LOS ANGELES — Largely overlooked in the Detroit Big 3 financial crisis has been one of the most incredible examples of clever stock trading in modern history. And it happened at a car company!

LOS ANGELES — Largely overlooked in the Detroit Big 3 financial crisis has been one of the most incredible examples of clever stock trading in modern history. And it happened at a car company!

Last month, Porsche AG surprised the world by announcing it had acquired a nearly 43 percent stake in Volkswagen AG with an option to buy 32 percent more. Without anybody noticing, Porsche, maker of scarcely 100,000 cars per year, had cornered a 75 percent position in VW, which cranks out nearly 6 million vehicles. And since nobody guessed how large Porsche's position was beforehand, short sellers suddenly got caught unaware, driving VW stock up. VW shares quintupled, peaking at more than 1,000 euros, and making VW, briefly, the most valuable company in the world.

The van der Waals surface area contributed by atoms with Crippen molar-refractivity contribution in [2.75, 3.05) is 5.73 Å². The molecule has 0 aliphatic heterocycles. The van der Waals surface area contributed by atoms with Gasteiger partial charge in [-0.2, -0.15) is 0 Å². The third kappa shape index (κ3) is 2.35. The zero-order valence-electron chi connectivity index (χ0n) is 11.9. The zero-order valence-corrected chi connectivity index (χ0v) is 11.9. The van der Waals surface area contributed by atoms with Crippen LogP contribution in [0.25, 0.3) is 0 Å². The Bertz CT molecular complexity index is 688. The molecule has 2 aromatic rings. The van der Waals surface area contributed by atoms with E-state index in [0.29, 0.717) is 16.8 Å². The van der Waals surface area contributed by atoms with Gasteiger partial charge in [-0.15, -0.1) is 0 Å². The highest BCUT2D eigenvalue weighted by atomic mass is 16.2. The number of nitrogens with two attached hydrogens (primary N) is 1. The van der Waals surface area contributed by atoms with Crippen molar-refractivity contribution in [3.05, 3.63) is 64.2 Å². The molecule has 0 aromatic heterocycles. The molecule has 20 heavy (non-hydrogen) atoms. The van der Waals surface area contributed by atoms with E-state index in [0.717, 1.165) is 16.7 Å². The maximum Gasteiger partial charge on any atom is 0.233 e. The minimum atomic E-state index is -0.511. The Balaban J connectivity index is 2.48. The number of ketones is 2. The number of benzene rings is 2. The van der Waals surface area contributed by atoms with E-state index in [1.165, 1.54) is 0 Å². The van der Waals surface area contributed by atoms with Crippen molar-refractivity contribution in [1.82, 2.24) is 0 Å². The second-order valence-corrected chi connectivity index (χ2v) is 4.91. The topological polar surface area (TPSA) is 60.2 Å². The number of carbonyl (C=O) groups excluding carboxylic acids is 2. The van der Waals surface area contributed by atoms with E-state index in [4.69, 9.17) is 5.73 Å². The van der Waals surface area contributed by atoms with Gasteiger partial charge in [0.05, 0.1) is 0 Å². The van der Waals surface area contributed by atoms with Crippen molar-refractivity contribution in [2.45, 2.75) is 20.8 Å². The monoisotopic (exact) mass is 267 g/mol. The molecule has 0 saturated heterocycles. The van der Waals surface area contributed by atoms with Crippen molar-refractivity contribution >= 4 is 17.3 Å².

Porsche found itself able to sell part of its position without having to cede control of the bigger carmaker.

Klaus Berning, a member of Porsche's board and head of sales and marketing for the company, said Porsche's acquisition of VW isn't about the money. Apparently it's about saving Porsche. "It is our guarantee that Porsche will remain Porsche."

Approached afterward, Berning elaborated. Apparently, Porsche is not on the verge of bankruptcy. Instead, the acquisition would allow the smaller automaker to rely on VW's considerable engineering capacity to help it develop a new hybrid drivetrain for its Cayenne SUV, as well as on other technological advances in development. "A company of our size needs a technological partner," he said.